The Effects of Violence on Women's Employment
AbstractThis research is based on the first random survey to address whether women who are experiencing, or who have experienced, domestic violence have lower employment rates than women who have not. Standardized interviews of 824 English- and Spanish-speaking adult women living in a low-income neighborhood were conducted, as well as 24 in-depth interviews with survey respondents. Approximately half of the respondents reported having experienced direct verbal and symbolic aggression, such as harassment and threats, in the 12 months prior to interview. Eighteen percent experienced physical aggression. Analysis of the data suggests that younger women and mothers of young children are more at risk of violence than older women. Education and training seem not to predict risk. Contrary to expectation, women who reported male violence and coercion did not differ significantly in current employment status from those who did not report such aggression. However, those who reported male violence were more likely to report having been unemployed and to suffer from physical and mental health problems that can affect employability and job performance. They also had lower personal incomes, and were significantly more likely to receive public assistance than women who did not report domestic violence. Women who had experienced male violence reported more problems with depression, anxiety, and anger. Their responses suggest that women's experience of male violence and coercion may influence their labor market experiences over time, rather than at any given moment.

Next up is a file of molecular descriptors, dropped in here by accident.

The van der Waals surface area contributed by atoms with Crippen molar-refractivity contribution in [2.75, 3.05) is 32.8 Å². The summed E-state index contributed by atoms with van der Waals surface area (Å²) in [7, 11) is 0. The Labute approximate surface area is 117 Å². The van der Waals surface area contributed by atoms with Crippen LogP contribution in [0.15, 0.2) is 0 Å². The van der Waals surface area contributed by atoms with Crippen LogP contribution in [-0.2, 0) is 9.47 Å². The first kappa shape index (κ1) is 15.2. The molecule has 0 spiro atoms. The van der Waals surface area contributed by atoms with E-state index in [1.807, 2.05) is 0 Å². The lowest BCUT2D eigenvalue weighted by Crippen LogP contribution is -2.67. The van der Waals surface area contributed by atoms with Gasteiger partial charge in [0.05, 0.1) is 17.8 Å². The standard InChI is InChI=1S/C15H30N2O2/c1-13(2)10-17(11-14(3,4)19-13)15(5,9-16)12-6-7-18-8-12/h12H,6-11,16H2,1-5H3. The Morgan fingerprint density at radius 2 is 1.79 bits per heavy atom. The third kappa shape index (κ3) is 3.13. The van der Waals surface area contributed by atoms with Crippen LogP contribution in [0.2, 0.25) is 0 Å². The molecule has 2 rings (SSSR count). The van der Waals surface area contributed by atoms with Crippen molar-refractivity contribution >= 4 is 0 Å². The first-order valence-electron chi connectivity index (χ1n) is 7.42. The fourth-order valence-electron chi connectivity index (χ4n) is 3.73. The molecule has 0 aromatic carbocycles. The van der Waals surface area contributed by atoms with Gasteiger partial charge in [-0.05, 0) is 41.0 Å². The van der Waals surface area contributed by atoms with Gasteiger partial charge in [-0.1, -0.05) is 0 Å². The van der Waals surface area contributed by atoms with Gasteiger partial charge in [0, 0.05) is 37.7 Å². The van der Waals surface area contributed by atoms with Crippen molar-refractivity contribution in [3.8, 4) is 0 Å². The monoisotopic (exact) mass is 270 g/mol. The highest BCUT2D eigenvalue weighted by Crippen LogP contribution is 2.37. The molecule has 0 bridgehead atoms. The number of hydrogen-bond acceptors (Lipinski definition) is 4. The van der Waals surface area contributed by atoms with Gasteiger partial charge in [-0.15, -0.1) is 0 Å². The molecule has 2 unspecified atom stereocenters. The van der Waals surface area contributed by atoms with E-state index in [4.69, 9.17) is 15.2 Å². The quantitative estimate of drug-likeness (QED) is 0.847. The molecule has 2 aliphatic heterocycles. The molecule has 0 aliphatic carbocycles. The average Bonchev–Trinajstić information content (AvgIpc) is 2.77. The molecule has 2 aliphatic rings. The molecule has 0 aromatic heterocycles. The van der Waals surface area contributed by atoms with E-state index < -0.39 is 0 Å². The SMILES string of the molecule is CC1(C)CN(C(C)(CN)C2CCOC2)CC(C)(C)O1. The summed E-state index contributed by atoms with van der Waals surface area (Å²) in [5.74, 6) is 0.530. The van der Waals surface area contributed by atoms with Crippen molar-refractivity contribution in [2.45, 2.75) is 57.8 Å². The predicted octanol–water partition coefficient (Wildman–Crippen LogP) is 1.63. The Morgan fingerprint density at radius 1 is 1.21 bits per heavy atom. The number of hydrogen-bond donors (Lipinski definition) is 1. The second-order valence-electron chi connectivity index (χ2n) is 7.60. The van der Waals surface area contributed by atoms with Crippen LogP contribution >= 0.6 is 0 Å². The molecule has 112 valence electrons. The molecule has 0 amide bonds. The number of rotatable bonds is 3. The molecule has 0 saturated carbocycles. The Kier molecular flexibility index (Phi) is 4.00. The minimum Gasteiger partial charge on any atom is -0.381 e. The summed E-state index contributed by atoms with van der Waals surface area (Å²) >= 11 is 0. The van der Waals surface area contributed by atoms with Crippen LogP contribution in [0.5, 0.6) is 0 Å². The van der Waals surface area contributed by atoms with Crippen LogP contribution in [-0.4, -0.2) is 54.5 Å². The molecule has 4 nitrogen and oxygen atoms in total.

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Bibliographic InfoPaper provided by Northwestern University/University of Chicago Joint Center for Poverty Research in its series JCPR Working Papers with number 6.
Date of creation: 01 May 1997
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- Audra Bowlus & Shannon Seitz, 2005.
"Domestic Violence, Employment, and Divorce,"
1075, Queen's University, Department of Economics.
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